I always think that Winifred doesn’t mind about anything: she never gets cross or mad like Madillo does. But maybe I’m wrong. She was minding about something today.
We normally walk halfway home with her, then we go left and she goes right – and it takes us ages because we always have so much to talk about. Winifred is almost as good at telling stories as Ifwafwa is, and sometimes (if we can stop Madillo counting) she tells us some on the way home. The only time we are ever in a hurry is when the rain comes. None of us mind the rain but we hate lightning. Today Winifred didn’t tell a story; she didn’t even laugh when Madillo fell down (as she does most days), she just carried on walking with her head down. I wondered if I’d said something to upset her but I didn’t want to ask, her face was so closed.
We took much longer than usual to get home after we had split from Winifred, because Madillo reached 362 steps and then made a mistake. Even though I told her where she had got to, she didn’t believe me and had to start again. When it comes to numbers, the only person she trusts is herself.
As it turned out, it was lucky she did go back because we met Ifwafwa, the Snake Man – and if we’d gone straight home we might have missed him. He promised to come by tomorrow, as he has a new story.
. Yes, that’s what they call me. The Puff Adder. Slow and heavy, but fast to strike. The little one, Bul-Boo, she told me about that name. It’s a nickname, she said, because you catch all the snakes and because your bicycle makes that noise,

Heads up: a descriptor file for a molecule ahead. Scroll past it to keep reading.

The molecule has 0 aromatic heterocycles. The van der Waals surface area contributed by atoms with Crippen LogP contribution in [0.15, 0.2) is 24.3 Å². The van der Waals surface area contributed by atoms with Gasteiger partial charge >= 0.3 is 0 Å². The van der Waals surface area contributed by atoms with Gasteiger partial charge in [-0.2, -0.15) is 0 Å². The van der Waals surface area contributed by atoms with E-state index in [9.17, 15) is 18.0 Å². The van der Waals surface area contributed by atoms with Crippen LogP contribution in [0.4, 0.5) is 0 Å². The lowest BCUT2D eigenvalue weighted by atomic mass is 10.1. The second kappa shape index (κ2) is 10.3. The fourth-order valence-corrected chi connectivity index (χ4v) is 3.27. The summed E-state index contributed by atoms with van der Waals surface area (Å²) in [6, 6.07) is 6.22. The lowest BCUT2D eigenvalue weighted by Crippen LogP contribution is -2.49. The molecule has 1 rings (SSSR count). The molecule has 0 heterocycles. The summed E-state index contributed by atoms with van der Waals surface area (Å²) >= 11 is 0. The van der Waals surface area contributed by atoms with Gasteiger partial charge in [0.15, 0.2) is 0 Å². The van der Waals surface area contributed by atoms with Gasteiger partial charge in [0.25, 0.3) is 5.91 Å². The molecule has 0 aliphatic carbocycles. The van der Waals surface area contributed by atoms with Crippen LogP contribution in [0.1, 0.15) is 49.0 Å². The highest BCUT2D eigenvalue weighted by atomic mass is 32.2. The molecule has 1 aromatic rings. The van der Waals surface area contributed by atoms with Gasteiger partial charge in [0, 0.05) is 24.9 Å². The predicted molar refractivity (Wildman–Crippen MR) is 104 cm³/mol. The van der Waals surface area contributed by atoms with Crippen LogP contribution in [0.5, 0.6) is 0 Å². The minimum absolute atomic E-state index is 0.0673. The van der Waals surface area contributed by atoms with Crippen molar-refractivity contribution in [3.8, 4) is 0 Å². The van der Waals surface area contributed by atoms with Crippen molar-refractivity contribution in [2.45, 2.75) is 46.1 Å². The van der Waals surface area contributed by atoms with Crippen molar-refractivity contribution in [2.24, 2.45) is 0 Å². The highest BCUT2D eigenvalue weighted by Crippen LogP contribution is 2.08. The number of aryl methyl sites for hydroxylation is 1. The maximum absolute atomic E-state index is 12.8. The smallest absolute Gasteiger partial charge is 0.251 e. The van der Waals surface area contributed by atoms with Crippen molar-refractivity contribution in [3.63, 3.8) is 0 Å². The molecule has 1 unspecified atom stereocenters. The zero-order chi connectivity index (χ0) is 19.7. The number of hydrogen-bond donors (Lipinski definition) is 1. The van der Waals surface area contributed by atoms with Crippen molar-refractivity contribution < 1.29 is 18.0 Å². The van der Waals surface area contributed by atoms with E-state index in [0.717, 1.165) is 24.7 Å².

. Then she asked me, “Why do you put those little bits of orange plastic on your wheel spokes, Mr Snake Man?” She’s full of respect, a serious child. She wants to know everything. I think that life will be kind to her.
I told her that the plastic is to warn the snakes that I’m coming and that they should pack their bags and say their goodbyes because they’ll be moving out. She liked that. She has a laugh that is so loud it is hard to believe it comes out of such a small child.
I put the plastic there because I like the sound it makes. It keeps me awake when I ride my bicycle. When the sun is hot and I’m travelling a long straight road, it is easy for me to fall asleep. Especially if I’m hungry for food. But not any more. The
makes me think about different things. When I think, I stay awake.
Today I thought about Nsanguni, the snake of all snakes. She is so long that if you stood at her head you could not see her tail. She is not a snake for catching.
Nsanguni is from the water. Her home is the river. It is always wise to keep your distance from her. It is the shadow she wants: your shadow. At night time you are safe because your shadow is missing, but when the sun shines and your shadow lies on the ground, helpless, Nsanguni takes it. Swallows it whole. As it travels down her long body, it takes you with it and you follow because you are nobody without your shadow. Then you are gone. Dead. Lost in her body.
One day, maybe, she’ll get tired and full and spit all the shadows out onto the riverbank. There will be much rejoicing when that day comes.